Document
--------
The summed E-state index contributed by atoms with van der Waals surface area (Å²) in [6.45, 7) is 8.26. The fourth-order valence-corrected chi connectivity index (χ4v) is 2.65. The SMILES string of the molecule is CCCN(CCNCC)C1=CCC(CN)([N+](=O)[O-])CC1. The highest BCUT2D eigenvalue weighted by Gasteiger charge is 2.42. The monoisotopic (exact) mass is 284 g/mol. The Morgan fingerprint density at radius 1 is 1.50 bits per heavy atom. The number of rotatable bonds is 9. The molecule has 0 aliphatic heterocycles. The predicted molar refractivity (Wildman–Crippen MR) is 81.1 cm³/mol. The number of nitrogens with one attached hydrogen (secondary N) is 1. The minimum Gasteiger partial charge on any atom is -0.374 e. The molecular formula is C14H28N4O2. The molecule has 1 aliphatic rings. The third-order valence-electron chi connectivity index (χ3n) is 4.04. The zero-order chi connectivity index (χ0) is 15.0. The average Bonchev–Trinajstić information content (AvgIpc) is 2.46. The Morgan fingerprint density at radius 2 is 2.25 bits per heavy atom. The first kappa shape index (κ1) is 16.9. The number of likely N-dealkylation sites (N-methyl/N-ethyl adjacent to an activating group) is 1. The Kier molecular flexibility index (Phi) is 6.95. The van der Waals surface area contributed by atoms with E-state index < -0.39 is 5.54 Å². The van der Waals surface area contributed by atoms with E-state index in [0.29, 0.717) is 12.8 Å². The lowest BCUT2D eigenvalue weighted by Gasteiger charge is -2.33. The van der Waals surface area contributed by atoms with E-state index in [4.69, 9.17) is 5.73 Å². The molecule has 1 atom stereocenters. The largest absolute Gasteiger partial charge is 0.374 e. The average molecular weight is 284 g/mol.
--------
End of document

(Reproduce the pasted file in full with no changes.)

The summed E-state index contributed by atoms with van der Waals surface area (Å²) in [6.45, 7) is 8.26. The fourth-order valence-corrected chi connectivity index (χ4v) is 2.65. The SMILES string of the molecule is CCCN(CCNCC)C1=CCC(CN)([N+](=O)[O-])CC1. The highest BCUT2D eigenvalue weighted by Gasteiger charge is 2.42. The monoisotopic (exact) mass is 284 g/mol. The Morgan fingerprint density at radius 1 is 1.50 bits per heavy atom. The number of rotatable bonds is 9. The molecule has 0 aliphatic heterocycles. The predicted molar refractivity (Wildman–Crippen MR) is 81.1 cm³/mol. The number of nitrogens with one attached hydrogen (secondary N) is 1. The minimum Gasteiger partial charge on any atom is -0.374 e. The molecular formula is C14H28N4O2. The molecule has 1 aliphatic rings. The third-order valence-electron chi connectivity index (χ3n) is 4.04. The zero-order chi connectivity index (χ0) is 15.0. The average Bonchev–Trinajstić information content (AvgIpc) is 2.46. The Morgan fingerprint density at radius 2 is 2.25 bits per heavy atom. The first kappa shape index (κ1) is 16.9. The number of likely N-dealkylation sites (N-methyl/N-ethyl adjacent to an activating group) is 1. The Kier molecular flexibility index (Phi) is 6.95. The van der Waals surface area contributed by atoms with E-state index < -0.39 is 5.54 Å². The van der Waals surface area contributed by atoms with E-state index in [0.29, 0.717) is 12.8 Å². The lowest BCUT2D eigenvalue weighted by Gasteiger charge is -2.33. The van der Waals surface area contributed by atoms with E-state index in [4.69, 9.17) is 5.73 Å². The molecule has 1 atom stereocenters. The largest absolute Gasteiger partial charge is 0.374 e. The average molecular weight is 284 g/mol.